Community
6:11 am
Fri December 7, 2012

KMUW Staff, Listeners Bid Farewell To Long Time Host

Frank Dudgeon in the KMUW control room, where he spent many early mornings hosting Morning Edition.
Credit Chandra Stauffer

KMUW’s Frank Dudgeon retires Friday after more than 40 years as a member of the professional radio community. Jedd Beaudoin recently sat down with Dudgeon to talk about his career. And they started at the beginning.

“I was actually born in Arkansas,” he says, “that was because my dad was a country singer and he was on the road. This is back when country music sounded like folk, it was all acoustic. And my mother was with him at the time and I always feel that if you’re born you should be near your mother."

The Dudgeons left Arkansas, and Frank was raised in Pittsburgh, Pennsylvania.

"I went to college at Duquesne University there, I kind of chose the college because they had a radio station there," says Frank.

"I knew from high school, listening to radio, that that seemed like a really appealing thing for me. And my parents told me, ‘Nah, you shouldn’t do that. You’ll never make it. It’s terrible. Be an English teacher, they’ll always need teachers.’ But I, of course, didn’t listen to them. I wound up playing around a lot at the college radio station, WDUQ."

Like many young radio acolytes, Dudgeon had an early favorite radio personality, an area morning host.

“There was a guy at the local radio station, big radio station, KDKA in Pittsburgh, which might have been the first commercial station ever… there was a guy named Rege Cordic and he had this really strange morning radio show called Cordic and Company. It wasn’t like the regular zoo teams and things you hear in commercial radio now. I thought it was pretty witty. Of course, I was 16 so who knows if I was right or not," he says.

Frank says he enjoyed listening Cordic, because he had a lot of funny skits and certain phrases for every day.

"Wednesday was always the Midweek Bogdown, things like that," he says.

Frank says he also listened to various other commercial radio programs.

"You have to remember that this is back in the 1960s, in the middle, so there was no public radio to listen to. There was educational radio with classrooms of the air but that was about it," says Frank.

"There was no NPR yet, so I was always attracted to people who were doing content beyond the usual screaming and yelling of usual Top 40 radio.”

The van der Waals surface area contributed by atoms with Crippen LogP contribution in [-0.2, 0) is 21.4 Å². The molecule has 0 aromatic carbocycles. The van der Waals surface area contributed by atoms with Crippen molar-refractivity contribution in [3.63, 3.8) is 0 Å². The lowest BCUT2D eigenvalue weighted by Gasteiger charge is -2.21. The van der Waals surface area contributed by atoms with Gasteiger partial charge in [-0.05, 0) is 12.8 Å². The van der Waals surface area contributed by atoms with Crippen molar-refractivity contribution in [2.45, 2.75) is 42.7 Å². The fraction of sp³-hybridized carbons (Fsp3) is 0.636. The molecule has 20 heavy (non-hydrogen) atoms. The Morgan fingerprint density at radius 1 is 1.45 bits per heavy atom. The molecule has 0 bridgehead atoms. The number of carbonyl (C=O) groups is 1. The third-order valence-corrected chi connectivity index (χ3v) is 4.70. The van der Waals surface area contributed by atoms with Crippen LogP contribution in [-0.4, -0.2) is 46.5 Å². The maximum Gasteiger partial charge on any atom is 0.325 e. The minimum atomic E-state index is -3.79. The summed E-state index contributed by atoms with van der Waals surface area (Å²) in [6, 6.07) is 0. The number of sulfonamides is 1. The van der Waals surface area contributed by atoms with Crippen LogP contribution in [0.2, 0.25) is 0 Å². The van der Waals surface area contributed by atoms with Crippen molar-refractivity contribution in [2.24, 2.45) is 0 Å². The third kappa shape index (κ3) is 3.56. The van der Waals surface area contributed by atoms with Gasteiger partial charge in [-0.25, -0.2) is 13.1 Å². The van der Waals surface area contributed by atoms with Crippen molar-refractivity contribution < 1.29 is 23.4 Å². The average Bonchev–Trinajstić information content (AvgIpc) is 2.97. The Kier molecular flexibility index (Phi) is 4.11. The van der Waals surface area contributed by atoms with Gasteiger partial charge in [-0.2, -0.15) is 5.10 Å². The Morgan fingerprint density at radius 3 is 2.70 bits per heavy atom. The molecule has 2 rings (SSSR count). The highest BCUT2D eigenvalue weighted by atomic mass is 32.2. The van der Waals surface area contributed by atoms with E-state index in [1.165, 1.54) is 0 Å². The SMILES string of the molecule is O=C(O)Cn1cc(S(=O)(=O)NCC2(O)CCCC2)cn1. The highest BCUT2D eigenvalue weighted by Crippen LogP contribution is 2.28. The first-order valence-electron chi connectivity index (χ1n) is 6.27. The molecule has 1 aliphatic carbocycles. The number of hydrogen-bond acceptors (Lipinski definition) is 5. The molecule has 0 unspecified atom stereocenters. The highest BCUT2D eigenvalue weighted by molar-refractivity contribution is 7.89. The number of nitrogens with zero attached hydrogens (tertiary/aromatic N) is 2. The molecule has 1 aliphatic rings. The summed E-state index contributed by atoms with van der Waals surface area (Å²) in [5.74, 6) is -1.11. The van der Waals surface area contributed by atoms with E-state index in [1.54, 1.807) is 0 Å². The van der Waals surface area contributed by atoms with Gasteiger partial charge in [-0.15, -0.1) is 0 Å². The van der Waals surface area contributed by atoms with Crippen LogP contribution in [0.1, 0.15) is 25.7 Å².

When Dudgeon entered professional radio in the late 1960s, he was first known under a name that may sound a little plain to listeners today.

“I was known as Larry Young for about five years,” he says. “Fortunately, Larry is no longer in the business and I have tapes to prove why, which no one will ever hear.”

Why Larry Young?

“I got my first job at this Top 40 station and they said, ‘You can’t call yourself Frank Dudgeon.’ You weren’t allowed to have anything that sounded like an unusual name back then. Everybody was Ricky or Jay or something," he says.

"So I said, ‘How about my first and middle name, Frank Charles?’ They said, ‘Nah, that sounds like a newsman.’ ‘Frank Charles, NBC News!’ They said, ‘We want you to take all the Ricky, Ronnie, Jay kind of names and come up with a simple last name.’"

Frank then took the jock names on one side of a piece of paper and went through the White Pages and put a bunch of one syllable names on the other.

"I matched them—I had, like, overnight to do it—so I came up with Larry Young,” he says.

A longtime hobby of Dudgeon’s has been magic. Although he no longer practices he has become a collector of artifacts and ephemera from the magic world and, more recently authored a book about magician Ray Goulet, titled Ray Goulet: Recollections of a Renaissance Man. He also frequently attends magic conventions.

As for the state in which he’ll leave radio, he has this to say:

“I think it’s fascinating to see what radio is going to be doing in the next 15-20 years, having come from the days of vinyl records and AM stations dominating to where it is now. [I think it’s fascinating how] radio is interacting with other media. I think it’s still a fascinating way to disseminate information, especially now that it’s partnering with other media.”